When I was a toddler, I loudly proclaimed that I wanted to cancel Thanksgiving because I was a VERY picky eater and did not like the smell of everything that was cooking.
By the age of 10, my parents were divorced, and Thanksgiving became less of a tradition and more of a mystery…we never knew how many Thanksgivings we would have, where we would go, or who we would spend it with.
At the impressionable age of 16, I got my first job as a nurse’s assistant in a nursing home, where I had the privilege to work with an incredibly talented and compassionate nurse who was half Cherokee Indian. As the holiday was approaching, she explained that she always volunteered to work on that holiday in protest of the grave inequalities that existed (and still exist) between Native Americans and their white counterparts. She felt it was not time to celebrate just yet. Her story woke me up to this reality, and in solidarity, I signed up to work on Thanksgiving as well and continued to do so for the remainder of my high school years, much to my family’s dismay.
Once I moved away and went to college, I worked for the university, so I always had Thanksgiving off. This meant I resumed the tradition of visiting family, but since my husband and I were a part of each other’s families by that time, it also meant we had more people to visit. Needless to say, it was a bit stressful to try to visit three to four families within a five day window, not to mention the six hour round-trip drive.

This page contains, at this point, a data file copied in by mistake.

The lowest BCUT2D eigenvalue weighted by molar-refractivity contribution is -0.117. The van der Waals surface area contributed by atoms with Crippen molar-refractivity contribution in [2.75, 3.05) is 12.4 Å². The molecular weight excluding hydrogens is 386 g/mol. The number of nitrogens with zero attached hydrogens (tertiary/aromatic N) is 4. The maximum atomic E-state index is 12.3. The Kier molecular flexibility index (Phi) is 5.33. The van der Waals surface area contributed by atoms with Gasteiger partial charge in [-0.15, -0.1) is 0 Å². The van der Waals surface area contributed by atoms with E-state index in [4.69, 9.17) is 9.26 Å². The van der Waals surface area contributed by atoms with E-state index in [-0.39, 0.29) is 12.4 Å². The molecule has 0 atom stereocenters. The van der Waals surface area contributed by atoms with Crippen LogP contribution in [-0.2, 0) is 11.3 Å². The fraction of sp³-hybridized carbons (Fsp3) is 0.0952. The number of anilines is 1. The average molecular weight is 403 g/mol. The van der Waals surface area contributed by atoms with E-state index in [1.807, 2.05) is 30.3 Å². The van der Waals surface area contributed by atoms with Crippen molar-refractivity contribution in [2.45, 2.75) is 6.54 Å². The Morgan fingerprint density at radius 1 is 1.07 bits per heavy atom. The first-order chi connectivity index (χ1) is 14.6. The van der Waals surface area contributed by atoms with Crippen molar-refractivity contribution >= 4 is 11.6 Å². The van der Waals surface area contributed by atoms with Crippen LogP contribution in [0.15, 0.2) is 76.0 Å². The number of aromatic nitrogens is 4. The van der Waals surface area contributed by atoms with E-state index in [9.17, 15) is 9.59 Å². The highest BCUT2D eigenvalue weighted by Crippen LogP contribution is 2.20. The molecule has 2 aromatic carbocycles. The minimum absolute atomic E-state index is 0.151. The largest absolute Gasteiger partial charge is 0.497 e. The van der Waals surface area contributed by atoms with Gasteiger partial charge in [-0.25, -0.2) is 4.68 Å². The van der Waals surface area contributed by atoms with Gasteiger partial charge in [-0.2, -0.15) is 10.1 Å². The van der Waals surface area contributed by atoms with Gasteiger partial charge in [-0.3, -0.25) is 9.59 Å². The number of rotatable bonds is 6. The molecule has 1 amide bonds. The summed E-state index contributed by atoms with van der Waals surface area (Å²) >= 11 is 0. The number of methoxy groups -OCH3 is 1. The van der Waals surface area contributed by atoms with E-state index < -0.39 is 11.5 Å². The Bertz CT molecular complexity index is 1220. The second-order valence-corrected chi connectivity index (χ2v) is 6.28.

While I am still unhappy with the way we (Americans) tend gloss over the fact that Native Americans are still highly marginalized in our society and like to act like the original Thanksgiving meal was some kind of happy resolution to all of the colonialism and racism that still very much exists, I realize how much I didn’t appreciate the lighter parts of the holiday until it was out of my reach. I find myself feeling unexpectedly homesick every time it rolls around. I miss catching up with my family, cooking, eating, and driving back home vowing not to eat turkey again for at least a year.
This year, Thanksgiving happened to fall on the same day as a Turkish holiday – Teacher’s Day. You would think that two holidays would be better than one, but it ultimately just made me feel sad. I couldn’t get in the spirit of Teacher’s Day because my mind was on what I was missing. We came very close to just cancelling any plans for Thanksgiving, but luckily, one of our fellow yabancis rallied us together and invited us over for a late Thanksgiving.
She’s been in Turkey for six years now and her kids are Turkish-American, so she’s determined to keep the tradition going and she’s learned all the tricks of the trade. There was turkey, cranberry sauce, stuffing, mashed potatoes, sweet potatoes, green bean casserole, a smorgasbord of amazing appetizers, and (my favorite!) pumpkin pie. Everything was incredible – especially considering I had gone two whole years without a traditional Thanksgiving meal! Best of all, we were surrounded by good company, which is what Thanksgiving has come to be about.